Haruspicating: Geoffrey Hill
In The Marriage of Heaven and Hell, William Blake wrote: "Opposition is true Friendship." This aphorism supplies Christopher Ricks with both his title and his theme. The three poets he discusses — Geoffrey Hill, Anthony Hecht and Robert Lowell — are united here in contentious friendship not so much with one another as with the overpowering shade of T. S. Eliot and, to a lesser extent, that of Ezra Pound. Behind all five looms the even more pervasive presence of Dante. Who could claim that the course of true friendship, especially among poets, ever ran smooth? Ricks argues that all of these three poets — each great in his own right — struggled to come to terms with their hovering, inescapable predecessors by a variety of artistic stratagems. In the case of Hill (the only living poet among them) by subtle obstinacy, in Hecht's by barbed eloquence and in the case of Lowell (who saw himself as inheriting Eliot's mantle) by a sense of privileged affinity. The three poets could not have been more different, both from each other and from Eliot or Pound (let alone Dante). Yet their allusions betray them. In glancing echoes, in ricochets of phrase, in their very punctuation, they reveal the impress of their masters, at once contested and revered.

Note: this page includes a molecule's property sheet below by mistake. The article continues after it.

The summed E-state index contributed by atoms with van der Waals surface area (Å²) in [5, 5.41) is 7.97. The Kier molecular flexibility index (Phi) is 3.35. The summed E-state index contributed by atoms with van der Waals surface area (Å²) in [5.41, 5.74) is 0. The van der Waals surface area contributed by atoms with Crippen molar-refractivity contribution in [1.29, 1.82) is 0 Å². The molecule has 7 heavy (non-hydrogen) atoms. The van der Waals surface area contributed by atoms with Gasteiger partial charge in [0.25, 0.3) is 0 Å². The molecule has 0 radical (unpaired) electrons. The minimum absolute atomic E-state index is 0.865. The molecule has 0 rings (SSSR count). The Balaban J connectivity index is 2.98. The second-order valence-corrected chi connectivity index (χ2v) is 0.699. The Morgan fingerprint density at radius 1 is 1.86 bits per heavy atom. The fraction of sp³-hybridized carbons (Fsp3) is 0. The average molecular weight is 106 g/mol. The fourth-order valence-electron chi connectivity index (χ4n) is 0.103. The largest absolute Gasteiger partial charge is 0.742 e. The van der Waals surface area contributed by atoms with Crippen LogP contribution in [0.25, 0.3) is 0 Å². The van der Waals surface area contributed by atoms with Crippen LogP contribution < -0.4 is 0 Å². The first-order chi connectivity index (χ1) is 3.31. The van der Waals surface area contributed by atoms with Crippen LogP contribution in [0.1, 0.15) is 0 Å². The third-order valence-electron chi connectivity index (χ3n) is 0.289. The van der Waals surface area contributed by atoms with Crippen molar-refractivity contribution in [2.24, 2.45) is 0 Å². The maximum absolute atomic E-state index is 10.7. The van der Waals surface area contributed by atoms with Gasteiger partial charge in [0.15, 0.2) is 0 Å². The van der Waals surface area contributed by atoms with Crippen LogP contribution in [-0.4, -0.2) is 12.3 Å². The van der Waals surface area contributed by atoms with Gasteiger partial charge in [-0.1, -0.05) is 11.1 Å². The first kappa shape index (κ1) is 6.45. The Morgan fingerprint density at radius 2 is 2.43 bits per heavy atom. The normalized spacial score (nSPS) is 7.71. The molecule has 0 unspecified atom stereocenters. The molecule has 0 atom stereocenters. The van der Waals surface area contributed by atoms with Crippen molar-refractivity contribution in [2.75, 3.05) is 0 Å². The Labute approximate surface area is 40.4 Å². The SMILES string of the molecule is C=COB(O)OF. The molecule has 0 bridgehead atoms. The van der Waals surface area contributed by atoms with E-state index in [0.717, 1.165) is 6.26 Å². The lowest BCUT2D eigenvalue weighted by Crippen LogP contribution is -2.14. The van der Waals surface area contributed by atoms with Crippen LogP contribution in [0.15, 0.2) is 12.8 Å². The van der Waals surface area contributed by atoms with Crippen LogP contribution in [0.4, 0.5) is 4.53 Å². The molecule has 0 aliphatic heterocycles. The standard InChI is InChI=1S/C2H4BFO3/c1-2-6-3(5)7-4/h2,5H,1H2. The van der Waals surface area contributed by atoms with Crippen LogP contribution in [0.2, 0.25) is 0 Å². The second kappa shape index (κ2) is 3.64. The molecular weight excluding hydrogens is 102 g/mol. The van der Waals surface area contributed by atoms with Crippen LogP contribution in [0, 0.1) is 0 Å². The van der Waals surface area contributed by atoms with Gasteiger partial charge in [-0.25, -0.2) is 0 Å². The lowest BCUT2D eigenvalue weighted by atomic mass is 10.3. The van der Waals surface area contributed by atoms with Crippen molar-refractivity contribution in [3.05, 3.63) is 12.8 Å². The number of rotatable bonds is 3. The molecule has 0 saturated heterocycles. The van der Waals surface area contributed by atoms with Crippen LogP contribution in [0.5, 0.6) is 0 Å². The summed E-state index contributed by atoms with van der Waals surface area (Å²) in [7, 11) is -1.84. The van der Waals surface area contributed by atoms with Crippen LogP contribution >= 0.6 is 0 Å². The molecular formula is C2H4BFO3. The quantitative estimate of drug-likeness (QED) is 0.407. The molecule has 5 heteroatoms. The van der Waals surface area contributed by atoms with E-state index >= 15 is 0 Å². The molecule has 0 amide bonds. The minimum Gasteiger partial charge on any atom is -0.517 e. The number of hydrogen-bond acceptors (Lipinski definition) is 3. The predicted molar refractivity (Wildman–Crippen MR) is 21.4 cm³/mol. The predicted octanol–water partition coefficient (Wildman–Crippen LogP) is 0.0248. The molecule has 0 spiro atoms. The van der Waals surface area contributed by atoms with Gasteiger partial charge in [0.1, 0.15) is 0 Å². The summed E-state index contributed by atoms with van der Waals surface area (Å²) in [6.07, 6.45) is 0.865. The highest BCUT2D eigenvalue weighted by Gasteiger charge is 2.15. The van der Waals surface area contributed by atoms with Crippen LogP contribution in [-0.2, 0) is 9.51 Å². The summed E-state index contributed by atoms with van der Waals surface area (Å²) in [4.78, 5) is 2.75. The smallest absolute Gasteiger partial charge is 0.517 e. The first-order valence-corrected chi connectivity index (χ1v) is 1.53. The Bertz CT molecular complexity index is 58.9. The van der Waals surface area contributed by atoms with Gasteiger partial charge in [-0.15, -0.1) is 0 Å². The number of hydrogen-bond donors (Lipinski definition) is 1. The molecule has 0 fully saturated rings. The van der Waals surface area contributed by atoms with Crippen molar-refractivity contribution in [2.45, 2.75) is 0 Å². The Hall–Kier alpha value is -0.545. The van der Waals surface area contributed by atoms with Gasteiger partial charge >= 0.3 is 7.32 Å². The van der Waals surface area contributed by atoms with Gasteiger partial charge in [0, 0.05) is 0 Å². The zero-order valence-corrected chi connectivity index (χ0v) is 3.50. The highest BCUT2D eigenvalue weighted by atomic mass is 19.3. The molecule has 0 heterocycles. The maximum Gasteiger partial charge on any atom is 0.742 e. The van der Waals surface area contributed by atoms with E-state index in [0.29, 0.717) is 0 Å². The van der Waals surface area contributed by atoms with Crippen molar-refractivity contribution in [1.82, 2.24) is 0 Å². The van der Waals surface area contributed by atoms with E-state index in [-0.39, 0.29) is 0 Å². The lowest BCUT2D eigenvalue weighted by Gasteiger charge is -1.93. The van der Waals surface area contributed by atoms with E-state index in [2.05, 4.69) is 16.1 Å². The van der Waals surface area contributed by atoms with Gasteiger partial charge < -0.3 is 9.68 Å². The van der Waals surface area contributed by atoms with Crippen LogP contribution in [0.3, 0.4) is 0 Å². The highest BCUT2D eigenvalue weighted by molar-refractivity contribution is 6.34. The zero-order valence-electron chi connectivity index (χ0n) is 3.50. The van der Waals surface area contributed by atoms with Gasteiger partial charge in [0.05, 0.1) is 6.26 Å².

Ricks's argument, though spun out with impressive ingenuity and an abundance of learned references, isn't entirely convincing. While there's obvious indebtedness, particularly in the works of Hecht and Lowell, the stylistic divergence is also strikingly apparent; and Ricks's "coincidings" and "corroborative convergences", as well as the "massive concurrences", to use his somewhat torturous terminology, often seem playful when they aren't simply adventitious. Thus, in his Speech! Speech! of 2000, Hill twice uses the word "haruspicate". Many readers will recall Eliot's use of that word in "The Dry Salvages." Ricks is right to note this but his interpretation seems forced. "Hill, whether he altogether wishes to or not, is set to communicate with Eliot as well as with us, to converse with his spirit as well as ours, to divine all that he can, all round." Well, maybe. But couldn't Hill simply have chosen that unusual word because it suited his purposes best? Taken in context, Hill's lines may reveal what Ricks calls "amiable frictions," but they don't contain the least hint of what he elsewhere terms "the threat of congealed Eliotry":
over the unmentionable, the occult
of bladder and bowel.
When Ricks smuggles in the clause, "whether he altogether wishes to or not", he lets slip another agenda. He somehow knows what Hill is up to better than the poet does himself. Perhaps this explains why Ricks's essay on Hill displays an urgency missing from the other two essays — a "friendship of opposition" is in play here too.